October 4, 2007
Raul Ramos is descended from four generations of migrant workers. He spent many of his summer vacations throughout elementary and middle school tagging along with his parents to harvest crops in the hot sun.
So Ramos, the associate director of Michigan State University’s chapter of the College Assistance Migrant Program, or CAMP, understands the migrant life. Affectionately known as “Rudy,” he has a pretty good idea of what freshmen from migrant families need in order to adjust to university life.
Ramos was born in Battle Creek, Mich., while his parents were migrating to work in the fields. Even though his mother had only an eighth grade education and his father was illiterate, Ramos’s parents knew the importance of a good education and drove Ramos to continue his academic career. Now he has the opportunity to help students making the same journey. “The real rewarding thing for me is to be able to go back to my roots, and to help these students. It’s very fulfilling,” Ramos said.
CAMP was founded in 1981 by the U.S. Department of Education, and has since grown to serve about 2,400 students annually on campuses throughout the country. The MSU chapter was the brainchild of Luis A. Garcia, who is now its director. Garcia applied for a CAMP grant three times before the Department of Education was convinced his collected data showed a genuine need to accommodate the large number of migrant and seasonal farm workers in the area–people who can almost never afford to provide their children with college educations. In 2000, the Department of Education agreed to fund the MSU chapter, and CAMP was given the green light. It now accepts around 70 students a year, or 50 percent of its applicants. A majority of CAMP students are the first in their family to attend college.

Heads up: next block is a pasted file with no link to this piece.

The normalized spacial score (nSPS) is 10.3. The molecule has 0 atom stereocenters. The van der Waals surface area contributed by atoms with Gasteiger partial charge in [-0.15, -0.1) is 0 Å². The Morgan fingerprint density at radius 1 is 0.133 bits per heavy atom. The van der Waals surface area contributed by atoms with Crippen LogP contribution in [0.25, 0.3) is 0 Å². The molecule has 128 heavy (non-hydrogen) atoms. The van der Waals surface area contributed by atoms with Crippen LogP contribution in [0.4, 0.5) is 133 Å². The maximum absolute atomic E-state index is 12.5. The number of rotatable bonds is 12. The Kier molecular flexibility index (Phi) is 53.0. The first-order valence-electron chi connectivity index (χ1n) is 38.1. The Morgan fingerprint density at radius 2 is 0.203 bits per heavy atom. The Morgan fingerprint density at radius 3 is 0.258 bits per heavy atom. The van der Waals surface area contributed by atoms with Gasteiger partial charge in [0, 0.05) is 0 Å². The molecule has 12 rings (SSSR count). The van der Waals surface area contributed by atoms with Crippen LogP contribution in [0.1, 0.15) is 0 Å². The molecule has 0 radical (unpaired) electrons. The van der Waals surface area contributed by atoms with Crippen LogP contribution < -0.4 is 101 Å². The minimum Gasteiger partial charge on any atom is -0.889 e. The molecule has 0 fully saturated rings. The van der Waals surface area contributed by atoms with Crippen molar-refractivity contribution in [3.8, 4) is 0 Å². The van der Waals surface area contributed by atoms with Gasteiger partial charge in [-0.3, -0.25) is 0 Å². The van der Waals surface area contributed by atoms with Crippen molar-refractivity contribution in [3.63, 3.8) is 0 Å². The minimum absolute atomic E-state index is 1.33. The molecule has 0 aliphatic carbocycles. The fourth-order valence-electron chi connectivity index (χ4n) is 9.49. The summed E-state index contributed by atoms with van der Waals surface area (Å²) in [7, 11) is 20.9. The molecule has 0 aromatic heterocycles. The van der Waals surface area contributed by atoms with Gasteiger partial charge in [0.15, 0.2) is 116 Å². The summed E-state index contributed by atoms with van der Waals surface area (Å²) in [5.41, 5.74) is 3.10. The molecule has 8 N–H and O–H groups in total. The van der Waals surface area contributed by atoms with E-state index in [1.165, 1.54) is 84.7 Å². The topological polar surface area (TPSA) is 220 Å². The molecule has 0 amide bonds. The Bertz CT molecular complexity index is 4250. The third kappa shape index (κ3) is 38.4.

The primary goal of the CAMP program is to provide academic and monetary support to freshmen students with migrant and seasonal farm worker backgrounds, helping to ensure a smooth transition to college life and a successful first year. Many students’ families are from Texas and Florida and have been traveling to work in Michigan for generations. All are either U.S. citizens or in the process of becoming permanent residents.
Because of their migrant backgrounds, CAMP students face a unique set of challenges when coming to a major university like MSU. Many students have had to cobble together their high school educations at several different schools, depending on where their families migrated to work. CAMP tries to get past obstacles like this by providing academic tutoring. The program also assists students in buying their textbooks, and can even provide winter clothing, basic health insurance, and funds for optical, dental, and emergency care to those who need it most. Another job of the CAMP staff, which has just three members, is to find ways to help students fund their additional years at MSU, as many are unable to afford student loans. This has led to partnerships with banks, and MSU has named CAMP one of its top five endowment programs.